Labour's shadow chancellor John McDonnell said his party would roll out a Robin Hood tax on financial transactions, as he said the world's big businesses should feel a moral duty to pay the correct amount of tax.
Speaking at the World Economic Forum in Davos, McDonnell said a Robin Hood tax could be used to fund public services.
I just say to the corporations and the super rich: pay your taxes. At the moment, there’s a lack of confidence in the tax system being fair, because of the exposure that’s gone on.
So I think there’s a moral duty on those who earn more and the corporations who profit is actually say we’re going to reject tax avoidance, we’re going to reject it as a concept.
He said firms should tell their auditors and accountants: "Maximise our tax rather than minimise it."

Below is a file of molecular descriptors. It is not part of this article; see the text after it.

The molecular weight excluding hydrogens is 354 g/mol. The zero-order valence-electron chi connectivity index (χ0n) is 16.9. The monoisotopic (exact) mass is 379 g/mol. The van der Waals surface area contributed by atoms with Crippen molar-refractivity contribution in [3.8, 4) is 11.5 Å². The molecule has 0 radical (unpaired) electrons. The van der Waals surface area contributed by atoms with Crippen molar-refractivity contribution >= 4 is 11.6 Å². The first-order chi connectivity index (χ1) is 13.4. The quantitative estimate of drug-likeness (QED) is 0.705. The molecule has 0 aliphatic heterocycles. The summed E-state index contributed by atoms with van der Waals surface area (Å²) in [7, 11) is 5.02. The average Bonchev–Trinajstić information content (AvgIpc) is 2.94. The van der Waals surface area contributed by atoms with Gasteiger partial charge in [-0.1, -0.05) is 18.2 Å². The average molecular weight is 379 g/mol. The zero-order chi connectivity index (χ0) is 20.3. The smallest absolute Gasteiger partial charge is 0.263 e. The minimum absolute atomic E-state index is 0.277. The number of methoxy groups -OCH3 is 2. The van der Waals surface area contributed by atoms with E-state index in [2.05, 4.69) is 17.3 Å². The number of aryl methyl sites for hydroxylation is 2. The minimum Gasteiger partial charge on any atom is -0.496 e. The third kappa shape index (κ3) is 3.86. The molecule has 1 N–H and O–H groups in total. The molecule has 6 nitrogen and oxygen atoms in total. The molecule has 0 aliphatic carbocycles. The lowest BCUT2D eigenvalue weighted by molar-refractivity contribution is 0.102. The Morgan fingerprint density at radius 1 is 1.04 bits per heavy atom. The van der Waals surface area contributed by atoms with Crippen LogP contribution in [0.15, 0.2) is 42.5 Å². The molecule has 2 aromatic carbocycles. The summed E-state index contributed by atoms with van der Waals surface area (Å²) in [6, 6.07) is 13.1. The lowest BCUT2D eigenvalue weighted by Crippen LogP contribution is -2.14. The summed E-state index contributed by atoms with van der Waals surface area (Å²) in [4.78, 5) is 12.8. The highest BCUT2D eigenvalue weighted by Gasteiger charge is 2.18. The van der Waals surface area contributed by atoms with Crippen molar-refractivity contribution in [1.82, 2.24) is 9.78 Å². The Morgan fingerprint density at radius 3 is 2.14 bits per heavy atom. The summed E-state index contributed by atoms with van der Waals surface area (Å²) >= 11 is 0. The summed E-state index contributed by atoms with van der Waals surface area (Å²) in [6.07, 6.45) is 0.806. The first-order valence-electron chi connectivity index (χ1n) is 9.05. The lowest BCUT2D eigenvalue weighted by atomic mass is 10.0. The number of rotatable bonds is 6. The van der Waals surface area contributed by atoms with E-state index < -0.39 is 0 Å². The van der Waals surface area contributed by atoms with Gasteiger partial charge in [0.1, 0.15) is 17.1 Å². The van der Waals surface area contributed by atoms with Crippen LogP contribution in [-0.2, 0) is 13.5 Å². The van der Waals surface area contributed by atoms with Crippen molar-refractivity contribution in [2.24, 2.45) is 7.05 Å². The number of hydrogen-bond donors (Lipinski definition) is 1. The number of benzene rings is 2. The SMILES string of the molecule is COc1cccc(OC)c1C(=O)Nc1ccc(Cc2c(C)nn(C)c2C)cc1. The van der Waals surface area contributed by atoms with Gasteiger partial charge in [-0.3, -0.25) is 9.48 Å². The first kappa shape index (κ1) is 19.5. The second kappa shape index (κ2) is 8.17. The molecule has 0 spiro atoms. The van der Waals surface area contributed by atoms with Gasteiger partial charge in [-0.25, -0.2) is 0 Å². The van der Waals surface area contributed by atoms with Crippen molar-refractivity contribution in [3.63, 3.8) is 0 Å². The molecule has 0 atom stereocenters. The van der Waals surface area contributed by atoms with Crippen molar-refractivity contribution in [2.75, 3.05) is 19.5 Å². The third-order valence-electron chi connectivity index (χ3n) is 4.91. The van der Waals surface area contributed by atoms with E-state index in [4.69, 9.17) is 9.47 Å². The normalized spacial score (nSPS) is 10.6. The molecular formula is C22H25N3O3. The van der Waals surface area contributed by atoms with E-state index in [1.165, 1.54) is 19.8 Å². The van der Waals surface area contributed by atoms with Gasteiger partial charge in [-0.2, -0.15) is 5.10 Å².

The accountancy firms, McDonnell said, should have "a new Hippocratic Oath", where they sign up to being committed to tackling tax avoidance - "rather than enabling all these bizarre schemes to enable that to happen, and then laundering money into tax havens".
"There needs to be transparency. We should publish our income tax returns. I do it, Jeremy Corbyn does it - I'm saying to anyone in government who's involved in decisions around taxation publish your income tax returns. I think wealthy people should do it as well, I think the corporations should."
The shadow chancellor had said ahead of attending the WEF that he was going with a warning for the global elite.
“Just as Davos faces the risk of an avalanche this week, growth for a few risks a political and social avalanche unless there is fundamental change to our rigged economic system,” McDonnell said.